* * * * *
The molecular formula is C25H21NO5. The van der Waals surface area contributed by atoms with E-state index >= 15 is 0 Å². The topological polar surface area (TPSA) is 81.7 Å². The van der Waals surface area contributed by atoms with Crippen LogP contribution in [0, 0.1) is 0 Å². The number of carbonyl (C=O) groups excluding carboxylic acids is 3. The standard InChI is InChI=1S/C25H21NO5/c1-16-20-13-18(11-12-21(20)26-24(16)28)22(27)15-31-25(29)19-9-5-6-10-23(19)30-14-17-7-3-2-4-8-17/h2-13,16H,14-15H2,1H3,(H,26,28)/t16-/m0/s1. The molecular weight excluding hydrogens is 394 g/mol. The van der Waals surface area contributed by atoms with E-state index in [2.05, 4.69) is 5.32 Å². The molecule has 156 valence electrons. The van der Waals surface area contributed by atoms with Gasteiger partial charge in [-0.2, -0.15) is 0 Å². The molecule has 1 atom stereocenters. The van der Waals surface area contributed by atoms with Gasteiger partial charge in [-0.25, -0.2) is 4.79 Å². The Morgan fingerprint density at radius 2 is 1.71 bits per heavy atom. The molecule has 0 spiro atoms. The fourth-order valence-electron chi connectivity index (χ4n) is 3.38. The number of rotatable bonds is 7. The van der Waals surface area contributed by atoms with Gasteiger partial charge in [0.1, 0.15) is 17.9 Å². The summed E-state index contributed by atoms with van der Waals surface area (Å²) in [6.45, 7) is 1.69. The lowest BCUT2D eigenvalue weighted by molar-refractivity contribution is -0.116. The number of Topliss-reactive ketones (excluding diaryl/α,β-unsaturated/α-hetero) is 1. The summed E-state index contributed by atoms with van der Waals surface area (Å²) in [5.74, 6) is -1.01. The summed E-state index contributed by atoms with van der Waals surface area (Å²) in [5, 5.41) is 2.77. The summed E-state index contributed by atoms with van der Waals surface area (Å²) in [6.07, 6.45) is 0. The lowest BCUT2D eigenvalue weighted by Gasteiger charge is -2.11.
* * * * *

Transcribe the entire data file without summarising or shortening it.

The molecular formula is C25H21NO5. The van der Waals surface area contributed by atoms with E-state index >= 15 is 0 Å². The topological polar surface area (TPSA) is 81.7 Å². The van der Waals surface area contributed by atoms with Crippen LogP contribution in [0, 0.1) is 0 Å². The number of carbonyl (C=O) groups excluding carboxylic acids is 3. The standard InChI is InChI=1S/C25H21NO5/c1-16-20-13-18(11-12-21(20)26-24(16)28)22(27)15-31-25(29)19-9-5-6-10-23(19)30-14-17-7-3-2-4-8-17/h2-13,16H,14-15H2,1H3,(H,26,28)/t16-/m0/s1. The molecular weight excluding hydrogens is 394 g/mol. The van der Waals surface area contributed by atoms with E-state index in [2.05, 4.69) is 5.32 Å². The molecule has 156 valence electrons. The van der Waals surface area contributed by atoms with Gasteiger partial charge in [-0.2, -0.15) is 0 Å². The molecule has 1 atom stereocenters. The van der Waals surface area contributed by atoms with Gasteiger partial charge in [-0.25, -0.2) is 4.79 Å². The Morgan fingerprint density at radius 2 is 1.71 bits per heavy atom. The molecule has 0 spiro atoms. The fourth-order valence-electron chi connectivity index (χ4n) is 3.38. The number of rotatable bonds is 7. The van der Waals surface area contributed by atoms with Gasteiger partial charge in [0.1, 0.15) is 17.9 Å². The summed E-state index contributed by atoms with van der Waals surface area (Å²) in [6.45, 7) is 1.69. The lowest BCUT2D eigenvalue weighted by molar-refractivity contribution is -0.116. The number of Topliss-reactive ketones (excluding diaryl/α,β-unsaturated/α-hetero) is 1. The summed E-state index contributed by atoms with van der Waals surface area (Å²) in [5.74, 6) is -1.01. The summed E-state index contributed by atoms with van der Waals surface area (Å²) in [5, 5.41) is 2.77. The summed E-state index contributed by atoms with van der Waals surface area (Å²) in [6.07, 6.45) is 0. The lowest BCUT2D eigenvalue weighted by Gasteiger charge is -2.11.